Breaking Symmetry in Reports

Symmetry in reports refers to those reports in which more than one measure is reported on for each combination of horizontal and/or vertical dimensions. Using the Contoso data set, suppose I wanted to display the Sales Amount and the Return Amount for each year broken down by the sales channel. I might set up my pivot table definition as shown in the following figure.

This definition would result in a pivot table that would look something like the following:

This pivot table shows me the return amount and the sales amount for each year in the database along with a total for each of these fields summed across all three years. But what if my management did not want all of that information. What if they only wanted to see the annual sales amounts for all three years and the returns for only the most recent year. In other words, they do not want to see the totals across all three years and they do not want to see the return amounts for 2007 or 2008. This means I need to remove the columns marked in the following image.

Let’s first look at the total columns on the right of the table. These are actually quite easy to remvoe because Excel provides within the PivotTable Tools Design ribbon the ability to select which subtotals and which grand totals to include or remove. To accomplish this, I can begin by clicking anywhere within the pivot table and selecting the Design ribbon as shown in the following image.

In the Layout group on the left side of the ribbon, I can use the dropdown for Subtotals and Grand Totals to customize which totals to include in my report. In this case, I want to remove the grand totals for the rows while retaining the grand totals for the columns. I can do this by selecting the option: On for Columns Only.

Selecting this option immediately removes the two rightmost columns. However, I still need to remove two of the three return amount columns for the years 2007 and 2008.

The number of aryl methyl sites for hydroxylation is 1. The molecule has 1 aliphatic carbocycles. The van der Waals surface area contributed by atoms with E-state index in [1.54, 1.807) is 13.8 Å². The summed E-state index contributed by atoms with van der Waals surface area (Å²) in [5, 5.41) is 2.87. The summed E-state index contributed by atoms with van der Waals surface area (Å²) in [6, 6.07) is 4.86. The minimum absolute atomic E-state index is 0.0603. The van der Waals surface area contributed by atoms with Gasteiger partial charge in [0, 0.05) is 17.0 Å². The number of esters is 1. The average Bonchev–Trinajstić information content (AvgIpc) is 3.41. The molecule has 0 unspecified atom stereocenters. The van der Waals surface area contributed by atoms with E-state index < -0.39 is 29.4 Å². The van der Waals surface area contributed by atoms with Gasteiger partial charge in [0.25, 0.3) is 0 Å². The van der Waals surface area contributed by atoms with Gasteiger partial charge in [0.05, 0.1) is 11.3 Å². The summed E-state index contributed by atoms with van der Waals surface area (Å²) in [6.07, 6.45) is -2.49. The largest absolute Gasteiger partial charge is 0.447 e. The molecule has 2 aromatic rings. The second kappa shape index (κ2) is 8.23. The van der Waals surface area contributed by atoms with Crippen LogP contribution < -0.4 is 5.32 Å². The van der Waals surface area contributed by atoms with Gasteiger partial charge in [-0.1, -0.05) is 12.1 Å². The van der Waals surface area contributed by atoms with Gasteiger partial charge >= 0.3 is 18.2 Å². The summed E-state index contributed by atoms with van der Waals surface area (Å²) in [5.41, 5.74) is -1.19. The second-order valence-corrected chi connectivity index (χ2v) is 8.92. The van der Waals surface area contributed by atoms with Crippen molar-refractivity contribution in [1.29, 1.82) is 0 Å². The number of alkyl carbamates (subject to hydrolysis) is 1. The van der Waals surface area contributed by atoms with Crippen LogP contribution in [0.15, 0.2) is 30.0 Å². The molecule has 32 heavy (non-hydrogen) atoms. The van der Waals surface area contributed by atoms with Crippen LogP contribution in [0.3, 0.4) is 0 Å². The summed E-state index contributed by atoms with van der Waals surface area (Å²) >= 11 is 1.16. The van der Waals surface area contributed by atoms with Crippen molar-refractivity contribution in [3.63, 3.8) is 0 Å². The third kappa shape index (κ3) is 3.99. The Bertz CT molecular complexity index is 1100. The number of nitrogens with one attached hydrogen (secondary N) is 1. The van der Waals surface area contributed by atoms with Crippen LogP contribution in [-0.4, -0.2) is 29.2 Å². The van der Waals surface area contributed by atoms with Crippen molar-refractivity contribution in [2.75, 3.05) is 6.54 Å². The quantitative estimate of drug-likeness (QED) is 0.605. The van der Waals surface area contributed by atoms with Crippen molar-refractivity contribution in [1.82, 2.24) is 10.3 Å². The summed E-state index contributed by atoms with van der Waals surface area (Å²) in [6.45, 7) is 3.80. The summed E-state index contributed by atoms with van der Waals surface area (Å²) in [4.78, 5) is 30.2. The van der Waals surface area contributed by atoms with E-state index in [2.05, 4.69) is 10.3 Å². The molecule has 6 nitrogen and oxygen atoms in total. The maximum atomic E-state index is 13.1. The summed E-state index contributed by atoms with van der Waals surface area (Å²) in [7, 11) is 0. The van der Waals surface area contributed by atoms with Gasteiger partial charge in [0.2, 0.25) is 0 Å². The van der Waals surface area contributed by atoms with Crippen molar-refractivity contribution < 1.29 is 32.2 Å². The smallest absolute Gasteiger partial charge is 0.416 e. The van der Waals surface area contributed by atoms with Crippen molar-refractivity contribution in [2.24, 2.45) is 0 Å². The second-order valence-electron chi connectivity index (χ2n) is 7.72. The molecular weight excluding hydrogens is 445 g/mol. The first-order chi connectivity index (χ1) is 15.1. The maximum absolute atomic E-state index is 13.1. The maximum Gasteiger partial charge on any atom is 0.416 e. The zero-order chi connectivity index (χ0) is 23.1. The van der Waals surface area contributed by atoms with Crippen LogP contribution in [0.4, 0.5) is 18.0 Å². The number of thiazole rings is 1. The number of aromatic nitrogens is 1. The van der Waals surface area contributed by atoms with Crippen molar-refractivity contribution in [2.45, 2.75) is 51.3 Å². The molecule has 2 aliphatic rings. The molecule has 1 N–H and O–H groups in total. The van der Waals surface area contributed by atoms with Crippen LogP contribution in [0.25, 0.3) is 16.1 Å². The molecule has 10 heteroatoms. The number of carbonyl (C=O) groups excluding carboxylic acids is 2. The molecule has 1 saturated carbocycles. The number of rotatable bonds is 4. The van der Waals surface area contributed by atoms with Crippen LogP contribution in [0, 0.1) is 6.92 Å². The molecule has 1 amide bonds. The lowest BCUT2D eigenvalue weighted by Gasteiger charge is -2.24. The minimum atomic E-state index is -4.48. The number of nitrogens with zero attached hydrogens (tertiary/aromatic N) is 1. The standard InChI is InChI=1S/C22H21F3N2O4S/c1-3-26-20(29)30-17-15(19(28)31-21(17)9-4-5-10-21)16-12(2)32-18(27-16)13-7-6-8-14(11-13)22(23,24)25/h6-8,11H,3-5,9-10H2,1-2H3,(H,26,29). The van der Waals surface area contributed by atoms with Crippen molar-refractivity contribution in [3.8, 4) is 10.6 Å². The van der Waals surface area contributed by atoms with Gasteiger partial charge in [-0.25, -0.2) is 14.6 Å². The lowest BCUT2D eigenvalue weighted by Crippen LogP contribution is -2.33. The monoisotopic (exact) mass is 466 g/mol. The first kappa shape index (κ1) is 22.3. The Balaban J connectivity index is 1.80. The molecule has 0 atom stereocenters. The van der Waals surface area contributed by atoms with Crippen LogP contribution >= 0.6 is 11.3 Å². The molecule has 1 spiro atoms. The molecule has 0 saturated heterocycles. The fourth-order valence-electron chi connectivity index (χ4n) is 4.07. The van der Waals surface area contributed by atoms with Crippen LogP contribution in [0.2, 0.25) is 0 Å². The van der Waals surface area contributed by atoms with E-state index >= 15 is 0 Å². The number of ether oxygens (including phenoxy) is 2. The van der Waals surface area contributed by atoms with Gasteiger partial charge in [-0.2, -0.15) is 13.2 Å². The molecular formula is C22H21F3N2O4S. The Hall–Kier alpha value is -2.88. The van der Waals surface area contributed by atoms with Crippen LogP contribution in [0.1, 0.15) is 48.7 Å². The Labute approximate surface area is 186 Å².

My first thought might be to simply hide the columns. However, the problem with this method is that it is somewhat obvious that a column is hidden by looking at the letters defining the columns (where is column C?) and someone could easily unhide these columns. Also, in this case, hiding the column also removes the year headers and in the case of the first column, the column label, both of which are undesirable consequences of hiding columns.

A better method is to define a set that only includes the columns I want to keep. Sets can be created for many purposes related to limiting the columns or rows displayed in a table. In this case, I can easily define a set that excludes the columns for the Return Amount values for both 2007 and 2008 while leaving the Return Amount in 2009. To create a Set, select the Analyze ribbon in the PivotTable Tools group as shown in the following image.

From the Fields, Items, & Sets dropdown, I select the option to create a set based on columns since I want to select which columns appear in the resulting table. If, on the other hand, I wanted to limit which channels appeared, I could create a set based on the row items.

In the dialog that appears, you see a row for each of the columns in the current pivot table. To remove a row, simply click to the left of the row to select the row and then click the Delete Row button. Don’t confuse the terminology here. Delete Row refers to the row selected in the dialog and has nothing to do with rows in the pivot table. Also, I recommend that you provide a meaningful name for the set rather than Set1, Set2, etc. so that you can easily tell what each set does simply by reading the set name.

Using this technique, I can remove the rows that calculate the Return Amount for the years 2007 and 2008 as shown in the figure below. Note however, that I can also add rows to the pivot table definition (which would appear as columns because I am defining a set based on columns). In the first column, I can include the year for the data and in the second column I can select from the dropdown any numeric value in the pivot table fields to be displayed. Note that I can also create copies of rows (columns in the table) and I can rearrange the order of the rows (columns in the table). You can create multiple data sets with different combinations of rows (columns).

This capability exists in PowerPivot tables, not in standard Excel Pivot tables.

After clicking the OK button, my pivot table now looks like the one shown below (after some additional cleanup). In this table, the first two years display a single value, the sales amount. For the last year, the table displays two values, return amount and sales amount. Tables which do not have the same values within each column grouping are officially referred to as Asymmetric Reports as opposed to Symmetric Reports which have the same measures displayed within each of the column groupings.

Hope you found this useful. C’ya next time.


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